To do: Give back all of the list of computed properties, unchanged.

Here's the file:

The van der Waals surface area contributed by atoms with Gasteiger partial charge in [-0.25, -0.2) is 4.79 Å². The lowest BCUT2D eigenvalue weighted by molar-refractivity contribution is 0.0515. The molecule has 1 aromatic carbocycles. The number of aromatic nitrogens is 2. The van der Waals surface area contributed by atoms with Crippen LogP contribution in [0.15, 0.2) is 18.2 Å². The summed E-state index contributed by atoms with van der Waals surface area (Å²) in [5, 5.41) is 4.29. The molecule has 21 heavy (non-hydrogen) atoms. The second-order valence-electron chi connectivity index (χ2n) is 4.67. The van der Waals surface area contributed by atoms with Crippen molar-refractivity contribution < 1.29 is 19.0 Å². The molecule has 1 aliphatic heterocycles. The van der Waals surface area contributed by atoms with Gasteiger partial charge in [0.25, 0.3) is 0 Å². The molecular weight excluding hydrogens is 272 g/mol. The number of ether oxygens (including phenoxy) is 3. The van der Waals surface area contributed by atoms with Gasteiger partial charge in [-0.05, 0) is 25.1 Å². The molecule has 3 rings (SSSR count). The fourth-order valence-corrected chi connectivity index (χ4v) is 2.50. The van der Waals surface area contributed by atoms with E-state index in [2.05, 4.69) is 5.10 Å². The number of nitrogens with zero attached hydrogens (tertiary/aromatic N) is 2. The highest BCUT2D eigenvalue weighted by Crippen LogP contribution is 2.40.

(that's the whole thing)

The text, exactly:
The van der Waals surface area contributed by atoms with Gasteiger partial charge in [-0.25, -0.2) is 4.79 Å². The lowest BCUT2D eigenvalue weighted by molar-refractivity contribution is 0.0515. The molecule has 1 aromatic carbocycles. The number of aromatic nitrogens is 2. The van der Waals surface area contributed by atoms with Crippen LogP contribution in [0.15, 0.2) is 18.2 Å². The summed E-state index contributed by atoms with van der Waals surface area (Å²) in [5, 5.41) is 4.29. The molecule has 21 heavy (non-hydrogen) atoms. The second-order valence-electron chi connectivity index (χ2n) is 4.67. The van der Waals surface area contributed by atoms with Crippen molar-refractivity contribution < 1.29 is 19.0 Å². The molecule has 1 aliphatic heterocycles. The van der Waals surface area contributed by atoms with Gasteiger partial charge in [0.25, 0.3) is 0 Å². The molecular weight excluding hydrogens is 272 g/mol. The number of ether oxygens (including phenoxy) is 3. The van der Waals surface area contributed by atoms with Gasteiger partial charge in [-0.05, 0) is 25.1 Å². The molecule has 3 rings (SSSR count). The fourth-order valence-corrected chi connectivity index (χ4v) is 2.50. The van der Waals surface area contributed by atoms with E-state index in [2.05, 4.69) is 5.10 Å². The number of nitrogens with zero attached hydrogens (tertiary/aromatic N) is 2. The highest BCUT2D eigenvalue weighted by Crippen LogP contribution is 2.40.